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3. Historiography

Skelton, R. A. Maps: A Historical Survey of their Study and Collecting. Chicago: University of Chicago Press, 1972.

A key study of the development of map collecting and the associated study of early maps, by one of the most prominent cartographic historians of the period 1940-1970. Published after Skelton’s death, it includes a complete bibliography of his published works.

Harley, J. B. “Imago Mundi: The First Fifty Years and the Next Ten.” Cartographica 23, no. 3 (1986): 1-15.

A broad overview and critical analysis of the history of the only international journal in cartographic history and a key institution in the discipline. Particular attention is given to the manner in which the journal has defined the character of the field. (This is the text of Harley’s presentation to the International Conference on the History of Cartography, Ottawa, July 2005.)

Harley, J. B. “The Map and the Development of the History of Cartography.” In The History of Cartography 1 (1987): 1-42 [complete reference].

This is a thorough account of the eighteenth- and nineteenth-century origins of the history of cartography (among map collectors, national map librarians, and historians of geography) and of attempts since 1945 to establish the subject as an independent discipline. It is essential reading for any student seeking to understand the major phases in the field’s literature.

Harley, J. B., and David Woodward. “Why Cartography Needs its History.” The American Cartographer 16 (1989): 5-15.

A justification of the history of cartography from the perspective of the academic discipline of cartography. Response to the paper has been minimal, perhaps because the history of cartography has served a mostly rhetorical role within academic cartography.

Edney, Matthew H. The Origins and Development of J. B. Harley’s Cartographic Theories. Special issue of Cartographica 40, nos. 1 & 2: Monograph 54. Toronto: University of Toronto Press, 2005.

A detailed analysis of Harley’s intellectual interests that took him from an initial commitment to the empiricist paradigm of cartography, through an interest in map use in the later 1970s, to advocating a poststructuralist approach to map studies in the 1980s. It is, in effect, a history of cartographic history as practiced in the Anglophone world in the later 1900s and places the field in the context of broader intellectual and academic developments. It includes a complete, classified bibliography of Harley’s publications.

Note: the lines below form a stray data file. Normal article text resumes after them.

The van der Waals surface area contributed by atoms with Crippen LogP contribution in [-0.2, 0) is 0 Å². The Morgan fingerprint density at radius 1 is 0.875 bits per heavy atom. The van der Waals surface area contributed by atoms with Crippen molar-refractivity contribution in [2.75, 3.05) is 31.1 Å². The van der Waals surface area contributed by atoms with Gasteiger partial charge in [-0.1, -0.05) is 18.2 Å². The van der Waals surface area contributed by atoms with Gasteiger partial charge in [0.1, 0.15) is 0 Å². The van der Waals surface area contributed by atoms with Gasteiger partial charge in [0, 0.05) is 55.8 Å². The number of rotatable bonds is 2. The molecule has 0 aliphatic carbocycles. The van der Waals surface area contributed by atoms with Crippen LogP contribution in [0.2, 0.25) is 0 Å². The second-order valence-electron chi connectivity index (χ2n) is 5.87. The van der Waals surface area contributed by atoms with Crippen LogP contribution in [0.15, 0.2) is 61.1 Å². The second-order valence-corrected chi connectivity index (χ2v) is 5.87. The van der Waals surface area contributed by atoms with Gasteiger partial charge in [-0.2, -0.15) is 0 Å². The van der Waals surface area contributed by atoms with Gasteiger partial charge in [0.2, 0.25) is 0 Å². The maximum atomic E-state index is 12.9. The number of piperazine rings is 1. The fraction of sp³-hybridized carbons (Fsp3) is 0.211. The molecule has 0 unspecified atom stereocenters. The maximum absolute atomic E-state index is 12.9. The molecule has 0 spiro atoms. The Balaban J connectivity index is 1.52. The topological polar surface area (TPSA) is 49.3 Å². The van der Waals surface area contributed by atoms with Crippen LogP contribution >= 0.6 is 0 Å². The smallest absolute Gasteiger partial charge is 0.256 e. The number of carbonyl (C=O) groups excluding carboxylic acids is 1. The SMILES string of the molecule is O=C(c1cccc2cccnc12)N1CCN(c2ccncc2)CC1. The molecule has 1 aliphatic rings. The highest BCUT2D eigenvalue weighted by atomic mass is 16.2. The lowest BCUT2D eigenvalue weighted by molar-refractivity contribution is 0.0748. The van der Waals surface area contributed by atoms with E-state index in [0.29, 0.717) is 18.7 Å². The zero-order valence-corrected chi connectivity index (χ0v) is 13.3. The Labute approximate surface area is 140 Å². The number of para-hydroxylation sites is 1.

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Edney, Matthew H. “Putting ‘Cartography’ into the History of Cartography: Arthur H. Robinson, David Woodward, and the Creation of a Discipline." Cartographic Perspectives no. 51 (2005): 14-29.

An analysis of a crucial, pre-Harleian stage in the reconfiguration of the history of cartography, when academic cartographers pursued studies not of the content of old maps but of past cartographic technologies and techniques. Within the U.S.A., Robinson and Woodward were central figures in this movement. Woodward was especially responsible for reconfiguring academic cartography’s “internal” history into a humanistic field of study in its own right.

Lewis, G. Malcolm. “Cartography, History of.” In Dictionary of Human Geography, ed. R. J. Johnston, Derek Gregory, and David M. Smith, 48-53. 3rd ed. Oxford: Blackwell, 1994.

Woodward, David. “Cartography, History of.” In Dictionary of Human Geography, ed. R. J. Johnston et al., 64-68. 4th ed. Oxford: Blackwell, 2000.

Edney, Matthew H. “Cartography, History of.” In Dictionary of Human Geography, ed. Derek Gregory et al., forthcoming. 5th ed. Oxford: Blackwell, 2007.

Reference might also be made to these three overviews of the history and nature of the history of cartography as an academic field of study. They constitute three quite distinct takes on the field and are usefully read in comparison with each other.

4. Methodological and Theoretical Statements

Methodological and theoretical works on cartography and the history of cartography—remarkably few when compared with other academic fields—are grouped here according to their fundamental conceptualization of the nature of maps and their history. Reference should also be made to the many substantive works which possess significant theoretical components and which are listed in section 5 and section 7.

4.1. The Empiricist Paradigm

Properly speaking, the empiricist paradigm is comprised of a complex web of beliefs, convictions, and presumptions. At its core is the particular belief that the worth and quality of maps are determined by the quantity and quality of their content, and that maps are therefore properly evaluated in terms only of that content.

4.1.1: The Analysis of Map Content

For most of the eighteenth, nineteenth, and twentieth centuries, detailed scholarly interest in old maps addressed maps’ informational content. Two late statements of the methodological issues involved remain very pertinent.

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Skelton, R. A. Looking at an Early Map. The Annual Public Lecture on Books and Bibliography, University of Kansas, October 1962. University of Kansas Publications, Library Series 17. Lawrence: University of Kansas Press, 1965.

A very accessible summary of the basic caveats which need to be borne in mind when looking at old maps. In particular, Skelton highlights the problems implicit in equating specific portions of map content to specific places on apparent visible resemblance alone, problems which plague many interpretations of (for example) the putative depiction of Antarctica and the Americas on early maps.

Harley, J. B. “The Evaluation of Early Maps: Towards a Methodology.” Imago Mundi 22 (1968): 62-74.